Your order's journeyThe trading process
- Starting point: ordering the buy or sell execution of a security
- Route planning: order supplements determine the route
- Choice of carrier: auctions and continuous trading
- On route: non-stop or with breaks in the order book
- The treasurer: the central point of execution
- Point of arrival: the depot
- More complex: trading foreign securities
The manner in which your order is processed depends on the supplements of your order, which can affect the price, time and type of processing. The breadth of details enables the processing of an order to respond to individual preferences and trading strategies.
An order supplement can also determine the trading phase during which the order is processed. Hereby, you can distinguish between continuous trading and auctions. During the continuous trading, Xetra trading time (Monday to Friday between 9 am and 5:30 pm), prices are updated in real-time and existing orders are processed as soon as a suitable counteroffer becomes available. During auctions, on the other hand, any existing buy or sell orders are consolidated and matched. The price at which the highest trading volume develops is defined as the standard rate.
There are up to four auctions on each trading day: one auction each at the start and the end of the trading day and two intraday auctions at 1pm and 5.30pm. The exact point of time of intraday auctions, which interrupt the continuous trading, varies among the different segments.
Specialist trading on the floor is organized by the trading model of continuous auctions. The moment an executable order is in the book, the specialist starts an auction.
If an order arrives at Xetra during continuous trading, and it is not limited by order details, it is checked whether acounteroffer is available. Hereby, a so called price / time priority applies. This means that orders, independent on their origin or size, are processed by price as the first priority and by the time of their entrance as the second. If no counteroffer is available, the order is entered into the order book, which lists all unmatched buy or sell orders. Again, the order details determine if or how long an order is kept in the order book. If not stated otherwise, the order is deleted automatically after 90 days.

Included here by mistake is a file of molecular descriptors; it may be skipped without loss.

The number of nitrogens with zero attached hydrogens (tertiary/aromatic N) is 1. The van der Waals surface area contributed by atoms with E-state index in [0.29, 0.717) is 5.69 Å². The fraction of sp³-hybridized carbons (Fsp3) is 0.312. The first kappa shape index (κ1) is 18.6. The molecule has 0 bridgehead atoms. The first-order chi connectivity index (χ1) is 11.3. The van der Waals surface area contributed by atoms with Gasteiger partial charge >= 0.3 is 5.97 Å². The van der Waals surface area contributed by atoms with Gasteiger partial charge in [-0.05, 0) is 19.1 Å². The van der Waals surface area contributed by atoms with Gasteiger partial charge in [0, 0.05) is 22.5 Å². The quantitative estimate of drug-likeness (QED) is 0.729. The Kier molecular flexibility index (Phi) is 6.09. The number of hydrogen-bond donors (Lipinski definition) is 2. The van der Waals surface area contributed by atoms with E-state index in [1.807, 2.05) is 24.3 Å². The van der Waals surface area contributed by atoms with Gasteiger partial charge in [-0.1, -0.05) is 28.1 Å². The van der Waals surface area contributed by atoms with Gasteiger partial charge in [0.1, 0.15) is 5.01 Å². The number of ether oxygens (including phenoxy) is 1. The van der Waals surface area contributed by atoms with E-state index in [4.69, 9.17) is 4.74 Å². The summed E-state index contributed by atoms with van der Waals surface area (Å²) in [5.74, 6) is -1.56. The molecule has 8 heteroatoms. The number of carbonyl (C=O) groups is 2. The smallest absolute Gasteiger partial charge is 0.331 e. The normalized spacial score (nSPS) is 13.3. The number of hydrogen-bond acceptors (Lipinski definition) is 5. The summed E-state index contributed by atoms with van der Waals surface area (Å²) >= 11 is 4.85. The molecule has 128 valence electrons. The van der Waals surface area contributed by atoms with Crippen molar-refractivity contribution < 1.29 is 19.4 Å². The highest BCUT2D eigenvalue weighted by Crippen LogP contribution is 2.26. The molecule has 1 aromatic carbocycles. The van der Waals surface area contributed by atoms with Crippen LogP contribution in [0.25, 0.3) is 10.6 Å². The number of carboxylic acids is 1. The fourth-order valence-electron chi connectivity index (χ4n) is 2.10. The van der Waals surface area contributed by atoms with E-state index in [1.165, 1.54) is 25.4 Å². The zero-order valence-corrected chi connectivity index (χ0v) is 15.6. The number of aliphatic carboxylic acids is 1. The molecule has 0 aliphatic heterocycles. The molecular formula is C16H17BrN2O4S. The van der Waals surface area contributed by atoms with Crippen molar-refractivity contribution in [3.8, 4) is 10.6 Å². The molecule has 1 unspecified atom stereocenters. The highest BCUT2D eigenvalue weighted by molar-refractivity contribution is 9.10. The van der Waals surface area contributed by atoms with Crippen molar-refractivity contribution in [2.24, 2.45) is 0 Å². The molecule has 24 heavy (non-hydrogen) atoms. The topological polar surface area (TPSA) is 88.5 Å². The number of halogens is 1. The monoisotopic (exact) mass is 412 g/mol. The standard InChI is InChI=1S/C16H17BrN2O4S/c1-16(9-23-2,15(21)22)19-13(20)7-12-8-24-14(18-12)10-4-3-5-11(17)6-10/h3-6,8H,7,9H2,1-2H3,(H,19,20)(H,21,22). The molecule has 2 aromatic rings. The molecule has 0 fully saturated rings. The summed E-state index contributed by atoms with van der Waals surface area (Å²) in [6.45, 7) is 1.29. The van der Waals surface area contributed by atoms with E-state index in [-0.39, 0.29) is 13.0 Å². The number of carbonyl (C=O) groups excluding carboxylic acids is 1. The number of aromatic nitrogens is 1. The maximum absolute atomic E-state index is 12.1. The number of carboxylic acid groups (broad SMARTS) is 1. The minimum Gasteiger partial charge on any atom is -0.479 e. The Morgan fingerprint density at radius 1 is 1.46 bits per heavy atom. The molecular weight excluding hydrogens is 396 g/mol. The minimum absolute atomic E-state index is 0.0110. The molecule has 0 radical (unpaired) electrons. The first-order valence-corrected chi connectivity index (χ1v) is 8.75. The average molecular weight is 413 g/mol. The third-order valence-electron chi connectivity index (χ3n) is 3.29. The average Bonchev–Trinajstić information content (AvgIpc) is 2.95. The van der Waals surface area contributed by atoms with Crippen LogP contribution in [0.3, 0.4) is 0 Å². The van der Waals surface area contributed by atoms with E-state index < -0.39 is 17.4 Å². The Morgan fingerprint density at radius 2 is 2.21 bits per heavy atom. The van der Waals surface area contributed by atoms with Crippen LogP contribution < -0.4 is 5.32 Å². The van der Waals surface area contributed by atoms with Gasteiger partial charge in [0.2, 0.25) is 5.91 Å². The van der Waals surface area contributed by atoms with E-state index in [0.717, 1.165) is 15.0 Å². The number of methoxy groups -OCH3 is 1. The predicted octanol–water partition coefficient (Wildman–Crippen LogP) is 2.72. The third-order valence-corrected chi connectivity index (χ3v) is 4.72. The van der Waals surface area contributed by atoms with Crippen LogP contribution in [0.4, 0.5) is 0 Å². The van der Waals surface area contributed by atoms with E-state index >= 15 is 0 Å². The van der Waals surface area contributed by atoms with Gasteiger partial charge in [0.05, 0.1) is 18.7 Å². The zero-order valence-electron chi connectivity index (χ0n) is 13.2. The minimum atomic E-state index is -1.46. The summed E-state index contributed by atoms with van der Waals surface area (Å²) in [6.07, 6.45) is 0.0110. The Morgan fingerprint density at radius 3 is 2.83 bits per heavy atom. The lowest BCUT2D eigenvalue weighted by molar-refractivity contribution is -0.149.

As an order is matched with a counteroffer, it is processed immediately and to the extent possible. The bank originally assigned to carry out the buy or sell, which must be participating in Xetra, receives a confirmation note from the system and thereupon informs its customer. The transaction data is forwarded on by Xetra to the clearing and settlement house – the central point of execution, which settles the transfer of the securities from and into the depots and processes the payments.
At the end of each trading day the clearing house informs its members about their transactions as well as claims and obligations resulting from those. The members of a clearing house are required to hold a license and, furthermore, own a securities depot and a money account with a clearing house. In some cases, cash accounts are held by a Regional Bundesbank Office. Whether or not this applies is determined by which bank was chosen to carry out the order on behalf of a private investor and whether this relates to a domestic operation.
Clearstream Banking is the clearing house of Deutsche Börse AG. The facility processes more than 500.000 transactions each day – in more than 200.000 securities in 39 markets. In its depots, Clearstream keeps shares, bonds and funds at a total value of around EUR 7,5 Trillion. The majority of those securities are no longer stored and transported physically; they are stored as electronically booked information.
At the end of the trading process, the actual “delivery” takes place – the settlement. The securities are taken off the account of the clearing house and transferred to the customer’s preferred depot. At the same time, the selling price is debited directly from the bank account by either a Regional Bundesbank Office or the clearing house. The trade is finished two trading days later. The settlement is the final stage of the exchange of securities for money; the order has arrived.
Domestic operations are relatively easy to keep track of. It gets more complex if foreign secutrities are traded as the rules and regulations of the particular country must be complied with. Additionally, the transaction passes through various technical execution systems, which usually causes higher costs and longer delays. If a domestic order can be compared to a comfortable weekend trip, a foreign order can quickly turn into a true adventure.
© 12. Juli 2012/Edda Vogt